Before 2002, individuals under the age of 21 applying for a green card had to finalize the application process before their 21st birthday, or they would “age out.” This often occurred due to administrative delays by U.S. immigration processing, not because of any fault on their part.
The Child Status Protection Act (CSPA) was introduced in 2002 to address this issue. It recognized that those who turned 21 during their visa application process were unfairly denied. With the CSPA’s introduction, those who turn 21 during their visa application process now have legal avenues to retain their child status.
At Hanlon Law Group in Los Angeles, California, the attorney can assess if the CSPA is relevant to your situation and guide you on the necessary legal steps to preserve your child status.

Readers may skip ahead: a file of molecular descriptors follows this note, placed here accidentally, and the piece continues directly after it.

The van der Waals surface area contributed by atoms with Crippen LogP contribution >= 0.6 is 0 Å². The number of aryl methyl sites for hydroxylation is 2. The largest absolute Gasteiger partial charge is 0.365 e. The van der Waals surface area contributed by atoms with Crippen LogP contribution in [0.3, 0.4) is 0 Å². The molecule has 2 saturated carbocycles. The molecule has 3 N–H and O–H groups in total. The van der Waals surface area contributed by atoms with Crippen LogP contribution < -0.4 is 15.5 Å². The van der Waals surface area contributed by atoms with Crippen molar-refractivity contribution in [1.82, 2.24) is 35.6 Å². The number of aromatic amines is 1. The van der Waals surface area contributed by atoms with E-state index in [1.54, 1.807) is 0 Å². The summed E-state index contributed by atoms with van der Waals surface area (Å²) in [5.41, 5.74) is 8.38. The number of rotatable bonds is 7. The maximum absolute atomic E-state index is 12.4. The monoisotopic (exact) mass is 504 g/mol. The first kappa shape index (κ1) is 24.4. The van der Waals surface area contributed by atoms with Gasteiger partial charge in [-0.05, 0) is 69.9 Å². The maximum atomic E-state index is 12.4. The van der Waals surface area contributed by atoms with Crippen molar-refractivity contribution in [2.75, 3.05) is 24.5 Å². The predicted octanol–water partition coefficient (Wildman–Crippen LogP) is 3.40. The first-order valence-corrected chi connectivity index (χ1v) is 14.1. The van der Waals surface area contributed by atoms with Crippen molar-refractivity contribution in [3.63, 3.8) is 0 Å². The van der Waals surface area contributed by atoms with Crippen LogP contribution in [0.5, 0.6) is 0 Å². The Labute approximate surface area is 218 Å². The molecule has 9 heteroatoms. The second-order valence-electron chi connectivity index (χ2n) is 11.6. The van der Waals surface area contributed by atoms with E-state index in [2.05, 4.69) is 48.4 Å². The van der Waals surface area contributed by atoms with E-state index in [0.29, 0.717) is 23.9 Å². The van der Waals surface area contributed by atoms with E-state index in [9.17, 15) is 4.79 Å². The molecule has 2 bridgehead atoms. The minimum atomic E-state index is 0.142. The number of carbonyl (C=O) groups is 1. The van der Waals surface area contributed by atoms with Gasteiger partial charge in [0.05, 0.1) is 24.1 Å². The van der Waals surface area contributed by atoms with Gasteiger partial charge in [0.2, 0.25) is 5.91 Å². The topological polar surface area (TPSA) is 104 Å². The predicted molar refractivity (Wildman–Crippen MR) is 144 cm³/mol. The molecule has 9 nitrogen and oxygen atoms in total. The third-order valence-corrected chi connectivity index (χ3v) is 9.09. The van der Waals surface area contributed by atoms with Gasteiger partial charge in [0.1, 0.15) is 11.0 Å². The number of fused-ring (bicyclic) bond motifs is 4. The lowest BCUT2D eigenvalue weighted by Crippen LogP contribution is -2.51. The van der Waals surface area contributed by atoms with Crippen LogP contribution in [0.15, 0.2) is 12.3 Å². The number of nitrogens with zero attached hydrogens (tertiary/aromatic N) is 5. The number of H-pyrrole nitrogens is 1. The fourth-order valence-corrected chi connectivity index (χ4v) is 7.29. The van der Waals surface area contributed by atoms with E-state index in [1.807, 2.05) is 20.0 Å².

Understanding the Child Status Protection Act
The CSPA can be summarized as follows:
- When a petition is filed for someone under 21, their age is “frozen” at the time of application submission.
- If someone is awaiting a visa preference and turns 21 during this period, the processing time is deducted from their age.
- If someone “ages out” during the visa application and later applies for a different visa type, their original application date is shifted to the relevant category.
- For applicants from specific countries, if their status or age changes, their petition might switch to another category. However, they can choose not to undergo this automatic conversion.
Seek Guidance from a Los Angeles Immigration Attorney
If you have questions about the Child Status Protection Act or wish to continue with the visa application process, contact the Los Angeles Child Status Protection Act attorney for insights. Benefit from a free initial consultation to address your immigration-related queries. For immediate assistance, call 866-227-5527.